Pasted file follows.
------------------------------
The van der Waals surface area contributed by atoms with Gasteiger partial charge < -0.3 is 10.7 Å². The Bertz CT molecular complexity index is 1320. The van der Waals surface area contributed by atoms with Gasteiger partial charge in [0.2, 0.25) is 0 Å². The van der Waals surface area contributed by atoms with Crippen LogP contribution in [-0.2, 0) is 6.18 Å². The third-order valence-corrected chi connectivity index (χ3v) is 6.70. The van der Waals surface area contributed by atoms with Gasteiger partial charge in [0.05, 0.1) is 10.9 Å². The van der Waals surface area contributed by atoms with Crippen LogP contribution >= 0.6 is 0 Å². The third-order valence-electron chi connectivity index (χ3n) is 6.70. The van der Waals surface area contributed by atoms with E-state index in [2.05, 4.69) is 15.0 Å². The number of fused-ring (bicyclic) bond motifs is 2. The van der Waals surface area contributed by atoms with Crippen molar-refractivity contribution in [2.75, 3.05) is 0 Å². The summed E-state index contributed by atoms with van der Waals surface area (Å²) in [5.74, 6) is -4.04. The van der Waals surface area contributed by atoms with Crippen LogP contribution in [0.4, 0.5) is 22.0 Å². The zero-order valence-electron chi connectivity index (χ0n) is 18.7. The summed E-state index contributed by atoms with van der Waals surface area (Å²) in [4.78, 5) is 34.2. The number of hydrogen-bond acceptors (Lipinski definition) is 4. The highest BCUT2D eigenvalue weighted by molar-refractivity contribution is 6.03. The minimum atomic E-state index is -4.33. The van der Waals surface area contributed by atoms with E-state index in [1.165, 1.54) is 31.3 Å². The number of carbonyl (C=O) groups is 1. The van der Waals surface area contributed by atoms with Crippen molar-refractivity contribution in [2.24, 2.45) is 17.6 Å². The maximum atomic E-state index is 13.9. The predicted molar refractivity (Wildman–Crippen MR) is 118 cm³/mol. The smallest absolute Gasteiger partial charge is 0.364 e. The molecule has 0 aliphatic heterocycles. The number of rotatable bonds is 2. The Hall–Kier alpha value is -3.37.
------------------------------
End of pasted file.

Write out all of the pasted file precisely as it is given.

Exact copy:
The van der Waals surface area contributed by atoms with Gasteiger partial charge < -0.3 is 10.7 Å². The Bertz CT molecular complexity index is 1320. The van der Waals surface area contributed by atoms with Gasteiger partial charge in [0.2, 0.25) is 0 Å². The van der Waals surface area contributed by atoms with Crippen LogP contribution in [-0.2, 0) is 6.18 Å². The third-order valence-corrected chi connectivity index (χ3v) is 6.70. The van der Waals surface area contributed by atoms with Gasteiger partial charge in [0.05, 0.1) is 10.9 Å². The van der Waals surface area contributed by atoms with Crippen LogP contribution >= 0.6 is 0 Å². The third-order valence-electron chi connectivity index (χ3n) is 6.70. The van der Waals surface area contributed by atoms with E-state index in [2.05, 4.69) is 15.0 Å². The number of fused-ring (bicyclic) bond motifs is 2. The van der Waals surface area contributed by atoms with Crippen molar-refractivity contribution in [2.75, 3.05) is 0 Å². The summed E-state index contributed by atoms with van der Waals surface area (Å²) in [5.74, 6) is -4.04. The van der Waals surface area contributed by atoms with Crippen LogP contribution in [0.4, 0.5) is 22.0 Å². The zero-order valence-electron chi connectivity index (χ0n) is 18.7. The summed E-state index contributed by atoms with van der Waals surface area (Å²) in [4.78, 5) is 34.2. The number of hydrogen-bond acceptors (Lipinski definition) is 4. The highest BCUT2D eigenvalue weighted by molar-refractivity contribution is 6.03. The minimum atomic E-state index is -4.33. The van der Waals surface area contributed by atoms with E-state index in [1.165, 1.54) is 31.3 Å². The number of carbonyl (C=O) groups is 1. The van der Waals surface area contributed by atoms with Crippen molar-refractivity contribution in [2.24, 2.45) is 17.6 Å². The maximum atomic E-state index is 13.9. The predicted molar refractivity (Wildman–Crippen MR) is 118 cm³/mol. The smallest absolute Gasteiger partial charge is 0.364 e. The molecule has 0 aliphatic heterocycles. The number of rotatable bonds is 2. The Hall–Kier alpha value is -3.37.